The State enforced sense of oneness has had its day.
There has been much ado about universalism this week. The idea that everyone should benefit from the welfare state is not, however, universally popular. Polly Toynbee wrote an article this week in which she seems to suggest that Labour should abandon the idea to win the next election. Bless her, she writes as if that is a foregone conclusion.
Those that consider themselves left of the Labour frontbench love the idea of universalism. It removes the stigma from welfare, which is an admirable thing for it to do. Jolly good japes. There is a snag, though. It’s expensive, and by and large the population hates it. Particularly the people that rely on welfare to live. And the people that fund it. And some of the rich people that receive it. Never mind all that, though. Owen Jones and his mates think it’s a good idea, so it must be.
Under universalism welfare and dependence is mandatory. Under individualism it would be unnecessary. I know which vision of society I would rather work towards.
The divided left
For months the face of Nigel Farage has been a common sight in our newspapers and on our television screens. During every omnishambles he has been omnipresent, and every week a new commentator climbs atop a soapbox to declare that the end is nigh. Twenty years ago men of letters wondered if there would ever be another Labour government. These days they wonder if there will ever be another Conservative government.
Reams have been written recently of the division in right-wing politics. A quick Google search reveals that since January it has been described as an irrevocable split, an emerging divide, a marital problem and a Tory war. Before long it will be known as a chasm or an abyss. By the end of the year the party will have been ruptured by a fissure which flows with the tears of middle England. By the time of the general election the various party factions will reside in different galaxies, and spend their days in opposition peering at one another through satellite telescopes.
All of this would be quite problematic if there was an effective opposition, but there isn’t. The Labour frontbench is a celebration of mediocrity, consisting of Tony Blair’s sloppy seconds and Chuka Umunna. Ambitious Labour backbenchers are avoiding the reign of Ed Miliband like a bad smell, and rightly so.
Against this backdrop the situation does not seem all that desperate. It may take an election defeat to prove the point, but in the long term the positions of the Conservatives and UKIP are very much reconcilable. The rise of UKIP shows us that the right are capable of energising people who have been politically apathetic for years, as well as taking votes from Labour and the Liberal Democrats. In short the right have found another way to do what they do best. Divide and conquer.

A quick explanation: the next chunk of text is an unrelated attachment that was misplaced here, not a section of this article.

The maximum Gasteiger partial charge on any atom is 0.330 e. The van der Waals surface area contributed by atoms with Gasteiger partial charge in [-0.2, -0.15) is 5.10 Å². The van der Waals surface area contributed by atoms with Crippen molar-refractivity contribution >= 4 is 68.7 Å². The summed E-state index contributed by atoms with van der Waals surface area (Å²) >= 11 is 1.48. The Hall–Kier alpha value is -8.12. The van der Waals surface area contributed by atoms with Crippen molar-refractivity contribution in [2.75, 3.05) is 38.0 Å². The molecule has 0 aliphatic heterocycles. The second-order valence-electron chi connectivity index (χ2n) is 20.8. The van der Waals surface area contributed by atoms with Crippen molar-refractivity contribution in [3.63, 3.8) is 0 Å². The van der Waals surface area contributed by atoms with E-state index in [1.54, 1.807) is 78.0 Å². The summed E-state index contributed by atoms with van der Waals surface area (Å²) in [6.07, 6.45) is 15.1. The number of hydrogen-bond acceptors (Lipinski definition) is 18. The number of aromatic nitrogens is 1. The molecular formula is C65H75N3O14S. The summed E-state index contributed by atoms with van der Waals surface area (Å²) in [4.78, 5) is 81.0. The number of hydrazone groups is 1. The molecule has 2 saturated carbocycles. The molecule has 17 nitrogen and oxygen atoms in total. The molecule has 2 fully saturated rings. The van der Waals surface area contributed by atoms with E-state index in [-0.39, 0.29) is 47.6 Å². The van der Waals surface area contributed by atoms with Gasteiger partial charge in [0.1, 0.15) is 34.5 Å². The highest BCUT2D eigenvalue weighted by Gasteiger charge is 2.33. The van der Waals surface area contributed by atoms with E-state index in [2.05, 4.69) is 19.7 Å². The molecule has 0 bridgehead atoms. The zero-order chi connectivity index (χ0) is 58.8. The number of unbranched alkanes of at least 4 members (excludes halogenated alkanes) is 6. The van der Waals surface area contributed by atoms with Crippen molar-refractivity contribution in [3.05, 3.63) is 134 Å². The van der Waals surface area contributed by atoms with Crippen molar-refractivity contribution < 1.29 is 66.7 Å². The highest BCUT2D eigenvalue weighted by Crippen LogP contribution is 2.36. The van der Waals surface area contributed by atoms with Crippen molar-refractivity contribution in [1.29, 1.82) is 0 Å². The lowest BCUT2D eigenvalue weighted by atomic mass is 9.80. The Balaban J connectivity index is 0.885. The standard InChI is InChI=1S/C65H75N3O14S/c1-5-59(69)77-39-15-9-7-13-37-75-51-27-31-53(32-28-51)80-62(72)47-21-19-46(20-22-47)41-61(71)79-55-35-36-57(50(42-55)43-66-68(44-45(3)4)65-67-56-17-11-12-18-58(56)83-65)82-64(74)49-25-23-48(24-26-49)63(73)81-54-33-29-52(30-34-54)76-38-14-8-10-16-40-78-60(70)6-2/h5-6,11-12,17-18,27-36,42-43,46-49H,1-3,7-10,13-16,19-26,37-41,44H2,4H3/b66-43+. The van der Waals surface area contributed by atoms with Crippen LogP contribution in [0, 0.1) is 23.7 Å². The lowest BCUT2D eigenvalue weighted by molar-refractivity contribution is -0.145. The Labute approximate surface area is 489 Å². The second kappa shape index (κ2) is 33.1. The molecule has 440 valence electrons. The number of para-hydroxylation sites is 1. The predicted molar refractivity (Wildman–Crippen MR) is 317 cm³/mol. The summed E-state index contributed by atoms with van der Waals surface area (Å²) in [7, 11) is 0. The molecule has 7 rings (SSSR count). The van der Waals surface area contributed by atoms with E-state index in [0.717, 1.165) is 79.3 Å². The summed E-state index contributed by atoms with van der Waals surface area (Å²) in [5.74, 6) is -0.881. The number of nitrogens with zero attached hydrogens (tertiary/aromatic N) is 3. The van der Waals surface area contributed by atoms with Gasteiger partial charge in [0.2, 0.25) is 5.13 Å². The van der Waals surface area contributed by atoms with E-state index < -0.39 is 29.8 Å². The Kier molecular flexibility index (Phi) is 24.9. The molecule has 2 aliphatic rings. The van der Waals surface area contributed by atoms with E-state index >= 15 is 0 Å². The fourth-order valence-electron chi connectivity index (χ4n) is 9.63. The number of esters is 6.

In such circumstances it is easy to feel sorry for the left. The gap between their ideals and public opinion grows by the day. Every time Owen Jones appears on television a Conservative grows wings, or something. Often it would seem that the best response is to ignore them entirely, and watch whilst they further divide, divert and dilute.
A positive alternative to discrimination
The Metropolitan Police, the self described institutionally racist London police force, have a funny way of showing that they have learned from their mistakes. This week Simon Byrne, the assistant commissioner, gave an interview to the Guardian in which he confirmed that Scotland Yard is discussing with the government the poss
In other words the police would like the right to discriminate against a particular race. Call me old fashioned, but I think that discrimination is wrong in all its guises. Positive discrimination has never been allowed in the United Kingdom, and if we hope to maintain our reputation as a fair, free and democratic country it never should be. It is an insult to equality. Although it may in the short term address the under-representation of minorities in the police force, it will also increase resentment between the settled population and immigrants, which is the last thing that London needs.
Clearly ethnic minorities are under-represented in the police force in areas with large immigrant populations. So what is to be done? Studies have consistently shown that white children perform better than children from ethnic minority backgrounds academically. An alternative to positive discrimination would be to promote a career in the police force as an opportunity for school leavers of all ethnicities that have scored poorly in their exams. Policing does not require academic prowess. It requires charisma, physical strength and high moral standards, traits which many intelligent and capable youngsters have in abundance, despite a lack of high school qualifications.
Daniel Jackson pushes paper at a London based centre-right think tank. Between meddling in the dark arts and raising his young family he occasionally tweets at @danieljksn
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